If all the economists in the world were laid end to end, they still wouldn't reach a conclusion.
--George Bernard Shaw
When I ask two economists a question I get two different answers, unless one of them is Lord Keynes, in which case I get three.
So complete is the consensus which now exists over the desirability of central bank independence that it is possible to forget how quickly it emerged. Yet it was only in 1988 that Alberto Alesina wrote, "This paper argues tentatively that independent Central Banks have been associated with a lower average inflation rate and may have been responsible for reducing politically induced volatility of monetary policy and inflation. (1)
In 1989, the Reserve Bank of New Zealand became independent. In the same year the Delors Report proposed giving unprecedented independence to the projected European Central Bank, and very soon after-in 1992-these proposals were largely implemented in the Maastricht Treaty. Meanwhile, Vittorio Grilli, Donato Masciandaro, and Guido Tabellini (1991) reaffirmed Alesina's claim that independence is associated with low inflation and further claimed that this benefit brings no cost in lower output. It did not then take long for Otmar Issing (1996), addressing a meeting of economists, to hold these propositions to be "two of the established findings of our discipline," and only a little after that the depth of feeling underlying this new consensus was made apparent by the language chosen by Rudiger Dornbusch, Carlo Favero, and Francesco Giavazzi (1998, 28), who said of the European Central Bank, "The idea of a political body that interacts with the ECB is shocking: Europe and the world have moved a healthy distance from short-term political control of monetary policy."
When the Bank of England became independent, in effect in 1997 and by law in 1998, a worldwide revolution in macroeconomic policy making was complete. In just ten years Alesina's tentative suggestion had become an "established finding" and been acted on all round the world, (2) and mere compromises of independence-let alone, one presumes, outright opposition to it-could be described as "shocking" by leading economists in an academic journal.
The speed of this development is perhaps further highlighted by comparison with the time taken for acceptance of other ideas from economic theory like those considered by William Baumol and Gerald Faulhaber (1988). They noted that none of marginal analysis, the idea of net present value, and peak-load pricing achieved quick acceptance although they all might have been expected to be of interest to individual profit maximizers. (3) One might have expected the requirements of the legislative process and the relation of the issue to macroeconomic policy, where controversy is often so fierce, both to have impeded the progress of central bank independence. (4) A closer comparison might be with free trade, which policy makers have never implemented with the enthusiasm with which they took to central bank independence. Another could be with the adoption of Keynesian policies-Herbert Stein (1969, 3), for example, noted that the "fiscal revolution" took thirty-one years in America. (5)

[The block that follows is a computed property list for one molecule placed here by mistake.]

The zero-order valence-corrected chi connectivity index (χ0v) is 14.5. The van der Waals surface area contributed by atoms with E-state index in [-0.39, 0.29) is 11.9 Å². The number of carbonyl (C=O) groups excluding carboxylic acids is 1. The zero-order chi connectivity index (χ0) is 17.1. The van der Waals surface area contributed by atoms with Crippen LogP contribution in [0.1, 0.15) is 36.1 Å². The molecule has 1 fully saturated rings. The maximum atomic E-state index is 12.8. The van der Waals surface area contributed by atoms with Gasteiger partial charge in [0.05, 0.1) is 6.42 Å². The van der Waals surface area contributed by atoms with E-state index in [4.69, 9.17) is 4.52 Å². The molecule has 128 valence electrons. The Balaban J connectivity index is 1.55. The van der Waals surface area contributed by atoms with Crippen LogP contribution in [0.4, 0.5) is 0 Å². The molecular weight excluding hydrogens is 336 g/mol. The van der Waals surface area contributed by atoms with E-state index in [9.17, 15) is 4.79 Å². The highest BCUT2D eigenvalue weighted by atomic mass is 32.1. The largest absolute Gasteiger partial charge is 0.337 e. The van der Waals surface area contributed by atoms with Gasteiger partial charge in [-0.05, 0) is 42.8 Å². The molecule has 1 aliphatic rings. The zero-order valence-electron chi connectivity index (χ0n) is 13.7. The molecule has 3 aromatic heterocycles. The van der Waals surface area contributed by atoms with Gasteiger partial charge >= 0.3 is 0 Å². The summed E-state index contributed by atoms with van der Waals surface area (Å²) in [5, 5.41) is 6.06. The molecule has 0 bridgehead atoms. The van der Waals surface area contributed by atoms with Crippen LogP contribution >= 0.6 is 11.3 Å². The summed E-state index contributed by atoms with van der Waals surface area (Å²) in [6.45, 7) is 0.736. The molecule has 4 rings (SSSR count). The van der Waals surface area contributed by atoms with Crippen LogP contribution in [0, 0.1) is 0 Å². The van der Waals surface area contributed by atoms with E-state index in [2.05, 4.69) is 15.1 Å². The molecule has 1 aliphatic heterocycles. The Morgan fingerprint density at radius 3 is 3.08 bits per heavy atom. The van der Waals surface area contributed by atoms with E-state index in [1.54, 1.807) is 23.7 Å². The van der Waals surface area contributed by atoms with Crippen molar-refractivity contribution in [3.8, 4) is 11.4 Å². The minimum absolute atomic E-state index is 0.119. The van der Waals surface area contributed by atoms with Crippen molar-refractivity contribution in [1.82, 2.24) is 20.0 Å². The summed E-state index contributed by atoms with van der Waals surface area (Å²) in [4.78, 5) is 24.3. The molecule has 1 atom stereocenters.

In light of these things, it is perhaps also surprising that there has been so little attention to explaining the speed with which independence has been adopted. There has been some analysis of the incidence of central bank independence, but only a limited amount of it has been directed to the explanation of the wave of reform since 1988. Although insight is certainly available from such work as there has been, it addresses policy reform rather than the creation of consensus among economists. This is unfortunate not least because the best explanations of reform would seem to depend on the prior existence of a professional consensus. An obvious candidate to explain that consensus may be that the benefits of independence have, as Issing implied, simply been established as scientific fact. However, there are a number of reasons to suppose that this will not do. In the light of this, I offer, like Alesina, only tentatively, some further suggestions as to why this idea has appealed so suddenly and so powerfully to so many economists.
Explanations of the Spread of Independence
One approach to finding an explanation of the wave of reform would be to identify the factors which explain differences in independence before 1988 and enquire whether any of them has undergone a radical transformation since. In fact, however, none of these lines of enquiry seems likely to be fruitful.